Iain Dale presents the evening show on LBC Radio and the For the Many podcast with Jacqui Smith.

Keir Starmer hasn’t had a good week.

He had to apologise for saying at PMQs that he had never argued we should remain within the orbit of the European Medicines Agency.

Footage then emerged of him saying he would like to abolish the monarchy.

Then The Guardian got hold of a leaked strategy report which suggested Labour should wrap itself in the Union flag, Starmer should get off the fence and the party’s spokespeople should dress more smartly.

And then Wednesday was rounded off with an opinion poll showing a Tory lead of seven points.

Oh, and I forgot Stephen Bush’s excoriating article for The New Statesman in which he courageously reckoned that there are plenty of people doubting if the Labour leader was up to it.

I’ve written before that I thought Starmer had a very good first few months as Labour leader.

He inherited the job right at the beginning of the first lockdown, but made a good fist of leading his party out of the darkness of the Corbyn era.

He looked the part, supported the Government when necessary and put in some sharp Commons performances, especially at PMQs.

He assembled a team, which initially looked as if it could take the fight to the Government.

However, since Christmas he seems to have lost his way.

There are growing rumblings that he’s not “opposing” enough and appears too wishy-washy.

His reputation as “Captain Hindsight” has been placed firmly in the minds of the voter, and his front bench team appears unable to do anything except accuse the Government of doing “too little, too late” or remain in a state of “perma outrage”.

Anneliese Dodds, the Shadow Chancellor is a good example of this.

A transparently nice woman, she seems unable to articulate a Labour vision of how Labour would handle things better except to say she’d spend more money than the Conservatives and do it quicker.

My For the Many podcast colleague Jacqui Smith maintains Dodds is doing a lot behind the scenes to develop policy.

Well, maybe that’s the case, but in terms of putting over the Labour case on the airwaves, both she and the rest of the Shadow Cabinet need to up their game.

I wonder if a reshuffle might be on the way, in which some of the missing big beasts of the Labour jungle might be brought in, like Hilary Benn and Yvette Cooper.

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Talking of the Conservatives’ seven-point lead…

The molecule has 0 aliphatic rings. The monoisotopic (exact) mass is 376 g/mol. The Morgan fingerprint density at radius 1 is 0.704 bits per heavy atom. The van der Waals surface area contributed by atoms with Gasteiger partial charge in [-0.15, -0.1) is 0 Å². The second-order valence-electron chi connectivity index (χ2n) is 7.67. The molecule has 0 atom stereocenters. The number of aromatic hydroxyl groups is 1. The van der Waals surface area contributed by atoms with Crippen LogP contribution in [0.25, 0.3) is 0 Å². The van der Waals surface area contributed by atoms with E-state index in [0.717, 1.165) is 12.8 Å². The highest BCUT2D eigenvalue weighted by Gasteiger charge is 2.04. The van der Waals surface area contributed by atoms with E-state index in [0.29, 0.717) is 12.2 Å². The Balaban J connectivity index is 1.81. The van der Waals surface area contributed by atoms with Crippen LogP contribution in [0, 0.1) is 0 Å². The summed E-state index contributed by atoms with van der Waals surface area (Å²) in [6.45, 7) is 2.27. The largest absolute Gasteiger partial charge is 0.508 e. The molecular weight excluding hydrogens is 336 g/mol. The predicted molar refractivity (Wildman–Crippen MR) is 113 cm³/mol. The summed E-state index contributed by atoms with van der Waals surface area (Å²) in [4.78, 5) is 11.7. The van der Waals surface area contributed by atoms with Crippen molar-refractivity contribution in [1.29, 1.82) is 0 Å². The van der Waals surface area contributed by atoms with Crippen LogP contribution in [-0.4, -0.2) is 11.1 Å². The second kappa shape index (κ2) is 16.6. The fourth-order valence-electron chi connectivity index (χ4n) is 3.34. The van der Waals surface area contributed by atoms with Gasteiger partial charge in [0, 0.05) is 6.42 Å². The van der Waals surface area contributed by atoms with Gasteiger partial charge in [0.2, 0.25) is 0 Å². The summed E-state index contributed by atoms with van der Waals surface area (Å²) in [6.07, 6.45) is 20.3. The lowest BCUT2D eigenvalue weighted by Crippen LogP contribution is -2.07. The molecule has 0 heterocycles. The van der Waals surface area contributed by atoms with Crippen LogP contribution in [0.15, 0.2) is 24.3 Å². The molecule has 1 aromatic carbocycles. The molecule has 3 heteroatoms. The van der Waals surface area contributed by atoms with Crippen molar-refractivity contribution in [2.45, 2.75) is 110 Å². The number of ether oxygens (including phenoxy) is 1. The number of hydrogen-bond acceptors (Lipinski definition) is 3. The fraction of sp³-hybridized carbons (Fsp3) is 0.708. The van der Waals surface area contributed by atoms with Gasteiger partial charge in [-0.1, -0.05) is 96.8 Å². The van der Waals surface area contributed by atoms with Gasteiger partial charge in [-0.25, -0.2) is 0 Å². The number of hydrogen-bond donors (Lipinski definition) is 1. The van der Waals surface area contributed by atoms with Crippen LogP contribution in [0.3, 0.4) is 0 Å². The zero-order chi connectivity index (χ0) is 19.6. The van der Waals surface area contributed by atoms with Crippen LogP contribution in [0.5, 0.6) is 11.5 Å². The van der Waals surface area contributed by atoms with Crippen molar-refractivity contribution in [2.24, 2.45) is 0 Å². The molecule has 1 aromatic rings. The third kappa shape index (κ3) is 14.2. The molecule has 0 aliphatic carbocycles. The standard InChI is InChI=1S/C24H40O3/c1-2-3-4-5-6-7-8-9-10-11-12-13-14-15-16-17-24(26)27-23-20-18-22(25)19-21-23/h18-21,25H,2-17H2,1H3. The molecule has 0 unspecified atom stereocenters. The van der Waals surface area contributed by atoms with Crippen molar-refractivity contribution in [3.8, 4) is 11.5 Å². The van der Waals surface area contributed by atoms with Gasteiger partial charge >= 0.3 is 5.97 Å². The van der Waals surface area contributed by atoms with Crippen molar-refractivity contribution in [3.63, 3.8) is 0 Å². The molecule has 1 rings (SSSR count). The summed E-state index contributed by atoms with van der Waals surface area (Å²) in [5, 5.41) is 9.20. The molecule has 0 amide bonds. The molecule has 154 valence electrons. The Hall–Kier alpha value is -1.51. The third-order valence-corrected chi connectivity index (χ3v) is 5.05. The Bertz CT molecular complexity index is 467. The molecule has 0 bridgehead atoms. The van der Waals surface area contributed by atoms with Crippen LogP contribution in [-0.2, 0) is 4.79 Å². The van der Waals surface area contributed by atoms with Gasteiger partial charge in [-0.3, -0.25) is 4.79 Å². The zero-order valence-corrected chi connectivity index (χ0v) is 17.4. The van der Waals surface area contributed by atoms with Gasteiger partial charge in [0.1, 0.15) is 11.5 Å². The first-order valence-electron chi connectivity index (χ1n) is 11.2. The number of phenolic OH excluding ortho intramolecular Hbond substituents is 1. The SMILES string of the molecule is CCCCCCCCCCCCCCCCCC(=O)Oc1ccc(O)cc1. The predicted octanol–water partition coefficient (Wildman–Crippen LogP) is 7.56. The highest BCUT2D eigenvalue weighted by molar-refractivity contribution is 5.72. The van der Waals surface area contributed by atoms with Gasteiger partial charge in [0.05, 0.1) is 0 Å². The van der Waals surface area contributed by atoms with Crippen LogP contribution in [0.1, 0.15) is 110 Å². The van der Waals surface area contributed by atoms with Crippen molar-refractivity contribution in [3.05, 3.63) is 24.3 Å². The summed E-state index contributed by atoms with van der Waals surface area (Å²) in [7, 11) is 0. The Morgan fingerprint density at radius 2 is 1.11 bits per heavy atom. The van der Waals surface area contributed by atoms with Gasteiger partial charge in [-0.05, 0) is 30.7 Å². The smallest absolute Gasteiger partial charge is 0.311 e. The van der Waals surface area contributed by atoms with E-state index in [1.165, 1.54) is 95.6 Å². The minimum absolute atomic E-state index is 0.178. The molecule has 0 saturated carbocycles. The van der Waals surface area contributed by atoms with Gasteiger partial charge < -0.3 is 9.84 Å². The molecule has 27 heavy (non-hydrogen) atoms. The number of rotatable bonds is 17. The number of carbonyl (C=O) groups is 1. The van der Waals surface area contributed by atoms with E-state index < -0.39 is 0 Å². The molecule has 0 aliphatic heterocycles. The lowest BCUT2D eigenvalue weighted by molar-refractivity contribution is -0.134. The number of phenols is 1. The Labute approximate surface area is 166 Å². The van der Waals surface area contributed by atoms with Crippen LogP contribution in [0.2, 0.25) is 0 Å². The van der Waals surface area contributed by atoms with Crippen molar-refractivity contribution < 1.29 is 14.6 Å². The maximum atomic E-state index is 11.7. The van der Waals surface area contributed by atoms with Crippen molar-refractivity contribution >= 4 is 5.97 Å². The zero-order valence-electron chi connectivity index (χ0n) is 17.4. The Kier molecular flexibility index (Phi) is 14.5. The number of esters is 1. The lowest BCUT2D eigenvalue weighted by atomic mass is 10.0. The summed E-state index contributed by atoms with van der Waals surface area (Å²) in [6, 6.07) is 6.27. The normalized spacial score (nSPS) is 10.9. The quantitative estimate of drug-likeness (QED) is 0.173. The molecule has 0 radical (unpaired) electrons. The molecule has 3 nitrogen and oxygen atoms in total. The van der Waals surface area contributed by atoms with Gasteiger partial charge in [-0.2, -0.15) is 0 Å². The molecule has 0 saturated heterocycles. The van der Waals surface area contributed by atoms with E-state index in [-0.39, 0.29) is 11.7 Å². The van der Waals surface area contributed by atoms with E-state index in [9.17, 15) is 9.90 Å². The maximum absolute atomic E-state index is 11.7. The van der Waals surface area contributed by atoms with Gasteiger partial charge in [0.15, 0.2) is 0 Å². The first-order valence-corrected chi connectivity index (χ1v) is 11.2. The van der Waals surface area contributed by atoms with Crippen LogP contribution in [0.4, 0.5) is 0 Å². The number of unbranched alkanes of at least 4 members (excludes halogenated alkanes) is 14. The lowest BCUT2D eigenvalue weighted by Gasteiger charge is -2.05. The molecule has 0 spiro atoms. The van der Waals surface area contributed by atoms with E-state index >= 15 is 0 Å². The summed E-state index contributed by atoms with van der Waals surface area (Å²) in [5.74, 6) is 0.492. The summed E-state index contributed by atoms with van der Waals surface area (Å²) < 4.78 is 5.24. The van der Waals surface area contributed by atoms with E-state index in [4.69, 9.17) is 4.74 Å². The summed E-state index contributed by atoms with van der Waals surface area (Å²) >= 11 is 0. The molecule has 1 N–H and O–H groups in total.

I wonder how much of this is due to a “vaccine bounce”. People have very short memories.

Assuming the vaccine rollout continues to go well, it may well be that it’s this which sticks in the minds of voters rather than the handling of the PPE, care home and schools fiascos.

Johnson can but hope.

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I write this a few minutes after learning that Ofcom has revoked the license of the Chinese broadcaster CGTN.

I’ve no idea why it took it so long.

Each time I have dipped into CGTN – and admittedly it’s only been on a few occasions – what I have noticed is that is a heady mix of perfectly well reported stories interspersed with utter propaganda, disguised as reputable journalism.

It has clearly modelled itself on RT, the Kremlin-funded channel.

CGTN even hired former Ofcom board member and head of Sky News Nick Pollard to make sure it stayed just within the boundaries of acceptability, but he eventually saw the light and resigned over its coverage of the Hong Kong protests last year.

Quite how any British journalist had the front to take jobs with CGTN (or RT for that matter) is obviously something they will have to answer for in any future job interviews.

Were I ever in a position to be hiring anyone, I would just throw their CVs in the bin. I hope GB News and the new News UK station will bear this in mind, given that they’re both hiring presenters and producers at the moment.

Ofcom should not stop with CGTN, though. Quite how they have allowed RT to continue broadcasting its propaganda on the Sky platform is anyone’s guess. I hope they’re next to feel the iron fist of the Ofcom banning unit.